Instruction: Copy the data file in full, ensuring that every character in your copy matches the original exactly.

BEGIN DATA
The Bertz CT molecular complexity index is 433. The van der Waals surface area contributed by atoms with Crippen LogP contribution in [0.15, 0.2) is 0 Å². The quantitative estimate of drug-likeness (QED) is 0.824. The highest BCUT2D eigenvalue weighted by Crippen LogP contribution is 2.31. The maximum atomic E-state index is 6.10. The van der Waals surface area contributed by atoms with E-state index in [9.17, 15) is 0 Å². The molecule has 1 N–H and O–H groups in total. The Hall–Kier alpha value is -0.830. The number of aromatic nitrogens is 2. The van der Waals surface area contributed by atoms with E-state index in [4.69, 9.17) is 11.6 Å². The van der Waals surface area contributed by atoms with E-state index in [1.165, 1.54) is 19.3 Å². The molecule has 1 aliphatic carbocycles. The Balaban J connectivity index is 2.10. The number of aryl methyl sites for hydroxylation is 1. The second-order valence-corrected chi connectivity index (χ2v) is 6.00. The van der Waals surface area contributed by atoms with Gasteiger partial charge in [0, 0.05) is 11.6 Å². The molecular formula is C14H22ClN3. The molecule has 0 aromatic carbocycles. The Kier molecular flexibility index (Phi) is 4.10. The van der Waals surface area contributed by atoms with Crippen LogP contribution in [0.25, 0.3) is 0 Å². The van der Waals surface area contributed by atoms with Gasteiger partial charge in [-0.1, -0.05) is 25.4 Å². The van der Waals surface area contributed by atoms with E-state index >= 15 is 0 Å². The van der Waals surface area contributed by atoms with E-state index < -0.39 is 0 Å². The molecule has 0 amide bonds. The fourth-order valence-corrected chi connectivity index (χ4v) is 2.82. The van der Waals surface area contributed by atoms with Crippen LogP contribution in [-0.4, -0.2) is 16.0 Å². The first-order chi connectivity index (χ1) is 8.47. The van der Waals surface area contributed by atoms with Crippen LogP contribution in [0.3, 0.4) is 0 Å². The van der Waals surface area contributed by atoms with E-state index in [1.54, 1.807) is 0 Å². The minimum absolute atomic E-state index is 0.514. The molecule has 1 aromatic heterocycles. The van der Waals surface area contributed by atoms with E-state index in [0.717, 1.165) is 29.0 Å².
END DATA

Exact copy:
The Bertz CT molecular complexity index is 433. The van der Waals surface area contributed by atoms with Crippen LogP contribution in [0.15, 0.2) is 0 Å². The quantitative estimate of drug-likeness (QED) is 0.824. The highest BCUT2D eigenvalue weighted by Crippen LogP contribution is 2.31. The maximum atomic E-state index is 6.10. The van der Waals surface area contributed by atoms with E-state index in [9.17, 15) is 0 Å². The molecule has 1 N–H and O–H groups in total. The Hall–Kier alpha value is -0.830. The number of aromatic nitrogens is 2. The van der Waals surface area contributed by atoms with E-state index in [4.69, 9.17) is 11.6 Å². The van der Waals surface area contributed by atoms with E-state index in [1.165, 1.54) is 19.3 Å². The molecule has 1 aliphatic carbocycles. The Balaban J connectivity index is 2.10. The number of aryl methyl sites for hydroxylation is 1. The second-order valence-corrected chi connectivity index (χ2v) is 6.00. The van der Waals surface area contributed by atoms with Gasteiger partial charge in [0, 0.05) is 11.6 Å². The molecular formula is C14H22ClN3. The molecule has 0 aromatic carbocycles. The Kier molecular flexibility index (Phi) is 4.10. The van der Waals surface area contributed by atoms with Crippen LogP contribution in [0.25, 0.3) is 0 Å². The van der Waals surface area contributed by atoms with Gasteiger partial charge in [-0.1, -0.05) is 25.4 Å². The van der Waals surface area contributed by atoms with E-state index >= 15 is 0 Å². The van der Waals surface area contributed by atoms with E-state index < -0.39 is 0 Å². The molecule has 0 amide bonds. The fourth-order valence-corrected chi connectivity index (χ4v) is 2.82. The van der Waals surface area contributed by atoms with Crippen LogP contribution in [-0.4, -0.2) is 16.0 Å². The first-order chi connectivity index (χ1) is 8.47. The van der Waals surface area contributed by atoms with Crippen LogP contribution in [0.3, 0.4) is 0 Å². The van der Waals surface area contributed by atoms with E-state index in [1.54, 1.807) is 0 Å². The minimum absolute atomic E-state index is 0.514. The molecule has 1 aromatic heterocycles. The van der Waals surface area contributed by atoms with E-state index in [0.717, 1.165) is 29.0 Å².